SVB was a $200 billion institution and had been the go-to-bank for tech boom startups. They took cash deposits and invested them in securities including U.S. government bonds, a strategy that racked up large losses when interest rates rose. SVB had to sell its investments at a $1.8bln loss and decided to raise $2bln in fresh capital to cover the losses.
Objectively speaking this situation and SVB’s action to resolve it should not have been particularly worrying. However, the way the bank communicated the news on 8 March 2023 caused panic and contributed to a...
On February 13, 2023, three students were killed and five others injured in a mass shooting on the campus of Michigan State University. The gunman, 43-year-old Anthony Dwayne McRae, shot himself dead when he was confronted by police.
In the aftermath of the shootings, Vanderbilt University in Tennessee decided to send a consoling email to students using the following text:
We must recognize that creating a safe and inclusive environment is an ongoing process that requires ongoing effort and commitment. We must continue to engage in conversations about how we can do better, learn from our mistakes, and work together to build a stronger, more inclusive community. One of the key ways to promote a culture of care on our campus is through building strong relationships with one another. This involves actively engaging with people from different backgrounds and perspectives, listening to their stories, and showing empathy and support.
At the bottom of the message, in small print, the email...
A company that chooses its words carefully can escape a crisis with its reputation intact – or even improved.
Statistically all companies can expect a reputationally significant crisis roughly every five years. Cyber hacks, employee misconduct, product recalls, supply chain mishaps and a long list of dramas are all waiting around the corner. The good news is this: if you handle the crisis well, not only will you most likely be forgiven, but you may even gain new respect for showing your true colours.
If you need convincing that a crisis can be an opportunity, look at the share prices of companies hit by bad news. Share price is a proxy for public confidence. Studies show that effective communication in the early stages of a crisis predicts long-term reputational impact. All crisis-hit companies take a hit on the markets initially, but those that don’t explain themselves effectively can take years to recover. Those that communicate well catch up much faster in market...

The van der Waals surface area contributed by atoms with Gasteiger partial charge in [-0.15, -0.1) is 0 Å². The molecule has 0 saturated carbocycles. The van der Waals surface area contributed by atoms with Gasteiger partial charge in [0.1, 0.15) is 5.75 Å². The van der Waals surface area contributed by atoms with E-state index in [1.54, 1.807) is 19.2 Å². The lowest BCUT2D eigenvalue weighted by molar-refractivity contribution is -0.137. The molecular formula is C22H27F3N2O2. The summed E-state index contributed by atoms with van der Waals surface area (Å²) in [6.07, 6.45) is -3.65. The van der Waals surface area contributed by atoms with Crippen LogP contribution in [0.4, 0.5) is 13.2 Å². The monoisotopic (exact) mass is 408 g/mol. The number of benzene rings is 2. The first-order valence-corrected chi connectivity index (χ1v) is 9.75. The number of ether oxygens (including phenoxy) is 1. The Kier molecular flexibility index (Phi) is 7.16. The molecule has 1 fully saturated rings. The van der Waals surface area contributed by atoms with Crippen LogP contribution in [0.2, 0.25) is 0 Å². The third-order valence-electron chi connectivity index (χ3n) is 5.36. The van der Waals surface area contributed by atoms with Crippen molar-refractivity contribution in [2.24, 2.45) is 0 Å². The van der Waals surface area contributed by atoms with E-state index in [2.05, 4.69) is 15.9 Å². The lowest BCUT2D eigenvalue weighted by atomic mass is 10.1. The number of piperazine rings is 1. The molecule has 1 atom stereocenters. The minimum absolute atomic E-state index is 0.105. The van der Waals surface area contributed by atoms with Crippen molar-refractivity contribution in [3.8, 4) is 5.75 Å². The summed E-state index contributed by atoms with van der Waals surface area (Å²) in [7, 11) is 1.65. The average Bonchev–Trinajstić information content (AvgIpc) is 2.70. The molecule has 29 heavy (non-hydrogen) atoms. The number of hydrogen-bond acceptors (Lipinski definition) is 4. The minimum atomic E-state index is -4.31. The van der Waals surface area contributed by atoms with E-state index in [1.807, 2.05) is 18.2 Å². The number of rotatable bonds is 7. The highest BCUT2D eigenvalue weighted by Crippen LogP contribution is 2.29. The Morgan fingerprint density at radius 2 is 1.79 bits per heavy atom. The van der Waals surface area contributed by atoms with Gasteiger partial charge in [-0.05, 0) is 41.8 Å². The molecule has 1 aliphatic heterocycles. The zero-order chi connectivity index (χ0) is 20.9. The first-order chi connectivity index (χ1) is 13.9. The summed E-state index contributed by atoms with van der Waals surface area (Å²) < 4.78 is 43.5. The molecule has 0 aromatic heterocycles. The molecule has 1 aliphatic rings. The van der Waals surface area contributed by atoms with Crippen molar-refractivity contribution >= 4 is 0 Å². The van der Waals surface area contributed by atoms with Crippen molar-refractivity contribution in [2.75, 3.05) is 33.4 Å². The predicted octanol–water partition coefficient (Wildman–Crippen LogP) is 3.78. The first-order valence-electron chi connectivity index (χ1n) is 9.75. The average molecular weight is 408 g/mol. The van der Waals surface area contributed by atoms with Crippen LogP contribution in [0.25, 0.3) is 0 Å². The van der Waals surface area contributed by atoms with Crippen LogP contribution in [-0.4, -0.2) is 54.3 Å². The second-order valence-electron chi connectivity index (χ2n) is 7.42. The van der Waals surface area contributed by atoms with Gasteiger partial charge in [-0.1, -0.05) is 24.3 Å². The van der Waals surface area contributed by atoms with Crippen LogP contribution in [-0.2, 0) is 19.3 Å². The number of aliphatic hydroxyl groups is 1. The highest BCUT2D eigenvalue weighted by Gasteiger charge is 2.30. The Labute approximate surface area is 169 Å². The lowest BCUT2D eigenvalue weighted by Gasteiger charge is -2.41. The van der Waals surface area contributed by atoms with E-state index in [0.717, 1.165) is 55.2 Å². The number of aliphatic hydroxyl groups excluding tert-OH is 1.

In Zen Buddhism there’s a useful word meaning “neither yes nor no”. When an acolyte asked a foolish question, the Master could reply “mu”, meaning “I say ‘yes’ but I mean ‘no’ and the actual answer is: unask the question.”
If only we could say “mu” in modern life! Sadly, it only works on Buddhist monks, and not on children asking if Santa Claus is real. Happily, there exists a large toolbox of practical techniques for answering difficult questions when they come your way. We teach them in in media training and also in public speaking training, for Q&A sessions. These strategies are versatile enough for you to use with bosses, clients, investors, customers – or anyone else in that category of people whose questions you might prefer not to answer directly.
Best practice has changed fundamentally from the bad old days of spin doctoring. Not long ago, it was common for politicians, spokespeople and...
Imagine you need to get your head around a difficult new topic – quantum theory, for example, or genetic engineering. Would you be better off talking to a Nobel Prize-winning genius, or a young scientist working in their lab? You might get lucky, if the wise professor is also a great communicator, but surprisingly often you’d learn more from the lowly assistant.
The reason is a cognitive bias that psychologists call the Curse of Knowledge. It’s a software glitch that causes our brains to overestimate how much other people understand. When we master an idea, we delete the memory of how it felt not to understand it. We have a blind spot when it comes to empathising with people who don’t know what we know. The Curse of Knowledge causes experts to speak over the heads of non-experts: the wiser they get, the less effective they become at explaining themselves.
Understanding and compensating for the Curse of Knowledge is a powerful way for all of us to become...